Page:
|17||Jordan Hicks & Friends||STL||20|
Amir Garrett slipped slightly due to the signing of Sean Doolittle. I still think Garrett is the arm to own in this bullpen, but the signing of Doolittle and the spring dominance of Tejay Antone has lead the job security ranking to slip just a bit.
|30||Bryan Garcia & Friends||DET||30|
Greg Holland has helped his own case this spring throwing 4 shutout innings allowing only 2 baserunners with 5 Ks. There is some sleeper potential for Holland to move up based on how this rebuild Royals team performs. I may have been a little hard on the Royals giving them a 2 out of 10 as a save opportunity score. The first seven guys in their lineup: (Whit Merrifield, Andrew Benintendi, Adalberto Mondesi, Carlos Santana, Salvador Perez, Jorge Soler and Hunter Dozier) could actually be pretty productive. Their starting rotation does leave a bit to be desired, however.
Craig Kimbrel honestly should’ve fallen further. In only 3 spring training games he’s allowed 7 hits, 2 walks, and 9 ERs with only 1 strikeout. I know it’s only spring training — stop saying that — but color me concerned. His only saving grace is that his potential replacement, Rowan Wick, is nursing an intercostal injury.
Joakim Soria was signed in early February, but I don’t think he’s such a huge upgrade over the pitcher I wrote about before the signing – Stefan Crichton. Crichton had a 2.42 ERA with an 8.0 K/9 while Soria had a 2.82 ERA with a 9/7 K/9. Soria obviously does have more closing experience — I’ll be keeping an eye on this situation as the season progresses.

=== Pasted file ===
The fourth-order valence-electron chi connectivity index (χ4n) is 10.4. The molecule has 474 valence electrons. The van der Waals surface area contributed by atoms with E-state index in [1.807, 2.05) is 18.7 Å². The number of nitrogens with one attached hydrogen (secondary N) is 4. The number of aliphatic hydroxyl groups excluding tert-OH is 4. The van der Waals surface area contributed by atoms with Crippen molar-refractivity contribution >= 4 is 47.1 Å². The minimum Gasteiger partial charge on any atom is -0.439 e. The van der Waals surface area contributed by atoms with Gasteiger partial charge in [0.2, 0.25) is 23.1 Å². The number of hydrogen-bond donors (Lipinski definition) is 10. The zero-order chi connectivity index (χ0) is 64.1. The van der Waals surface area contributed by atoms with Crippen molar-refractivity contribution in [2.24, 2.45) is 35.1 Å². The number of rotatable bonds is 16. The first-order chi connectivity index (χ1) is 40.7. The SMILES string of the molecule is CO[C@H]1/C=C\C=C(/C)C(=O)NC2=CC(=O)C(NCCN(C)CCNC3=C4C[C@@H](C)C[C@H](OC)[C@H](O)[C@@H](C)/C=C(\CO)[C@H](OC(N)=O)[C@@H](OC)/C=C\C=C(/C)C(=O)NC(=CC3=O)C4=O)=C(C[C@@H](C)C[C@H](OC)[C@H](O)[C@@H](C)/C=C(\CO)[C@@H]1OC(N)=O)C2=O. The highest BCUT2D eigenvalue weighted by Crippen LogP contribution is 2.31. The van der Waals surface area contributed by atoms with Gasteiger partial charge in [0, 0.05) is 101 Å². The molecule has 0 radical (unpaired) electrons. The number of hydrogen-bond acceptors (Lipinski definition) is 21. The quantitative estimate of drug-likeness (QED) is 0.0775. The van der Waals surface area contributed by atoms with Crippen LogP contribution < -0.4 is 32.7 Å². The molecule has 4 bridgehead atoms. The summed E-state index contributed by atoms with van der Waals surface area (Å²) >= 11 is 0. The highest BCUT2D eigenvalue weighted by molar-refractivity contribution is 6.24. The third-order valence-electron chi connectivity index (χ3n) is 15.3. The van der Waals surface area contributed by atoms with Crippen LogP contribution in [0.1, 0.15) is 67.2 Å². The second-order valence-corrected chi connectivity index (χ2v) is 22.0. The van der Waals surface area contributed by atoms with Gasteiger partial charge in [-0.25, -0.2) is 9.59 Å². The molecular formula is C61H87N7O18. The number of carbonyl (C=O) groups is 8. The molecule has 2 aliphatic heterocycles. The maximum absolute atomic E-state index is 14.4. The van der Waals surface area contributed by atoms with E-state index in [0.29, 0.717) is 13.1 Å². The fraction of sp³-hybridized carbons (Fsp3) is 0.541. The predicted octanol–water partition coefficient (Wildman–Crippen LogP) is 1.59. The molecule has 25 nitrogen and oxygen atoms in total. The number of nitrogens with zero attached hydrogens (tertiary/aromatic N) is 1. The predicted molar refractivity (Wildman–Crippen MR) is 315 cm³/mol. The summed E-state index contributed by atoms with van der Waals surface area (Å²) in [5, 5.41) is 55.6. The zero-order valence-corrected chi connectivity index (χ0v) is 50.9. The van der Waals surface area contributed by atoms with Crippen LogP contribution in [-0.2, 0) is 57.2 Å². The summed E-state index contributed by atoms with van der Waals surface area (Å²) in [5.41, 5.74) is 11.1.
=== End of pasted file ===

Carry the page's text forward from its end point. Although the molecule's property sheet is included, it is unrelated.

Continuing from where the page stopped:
It’s a two-horse race in the Miami bullpen between Bass and Yimi Garcia, but two things are working in Bass’s favor: one is that manager Don Mattingly keeps insinuating and hinting that Bass is his closer, and Yimi has allowed 5 ERs on 7 hits in 4 innings this spring while Bass has yet to be scored on.
Like Alex Colome and Trevor Rosenthal, McGee was a late closer competitor added to his team. Almost right away, Giants manager Gabe Kapler said that McGree will be battling to be Giants closer. After McGee’s 2.66 ERA/14.6 K/9 in 20.1 IP last season with the Dodgers I’m thinking it’s McGee’s job to lose, but will there be a lot of saves in San Francisco? I gave them a 1 out of 10 for save opportunities.
Jose Leclerc slipped because he looked rough even though it’s been only 2 short spring appearances. The leash could be quite short for Leclerc who has never really been able to lock down a closer job for long. Joely Rodriguez could be in the conversation after a brief breakout debut with the Rangers last season: 12.2 IP, 17 Ks, 3 ERs.
Allow me to quote myself from last week again regarding the Baltimore bullpen situation: “I think this battle is more wide-open than a lot of other people think. Everything I’m reading is saying that it’s Harvey’s job to lose, but I’m actually leaning Tanner Scott. Last year Scott was in the 92nd percentile in fastball velocity and 93rd percentile in opponent exit velocity. One of the big knocks against Scott is his control (career 5.2 BB/9,) but look who has 3 BBs compared to 0 this year? Yea, I’m aware it’s only two innings, but if Scott has been working on that control, his 1.31 ERA in 20.2 IP could be a sign of things to come. Plus, Harvey is no guarantee to stay healthy.” Well guess what sports fans? Hunter Harvey is already dealing with an oblique injury and is expected to miss time. The Orioles scored a 1 in the save opportunity rating though so no big loss.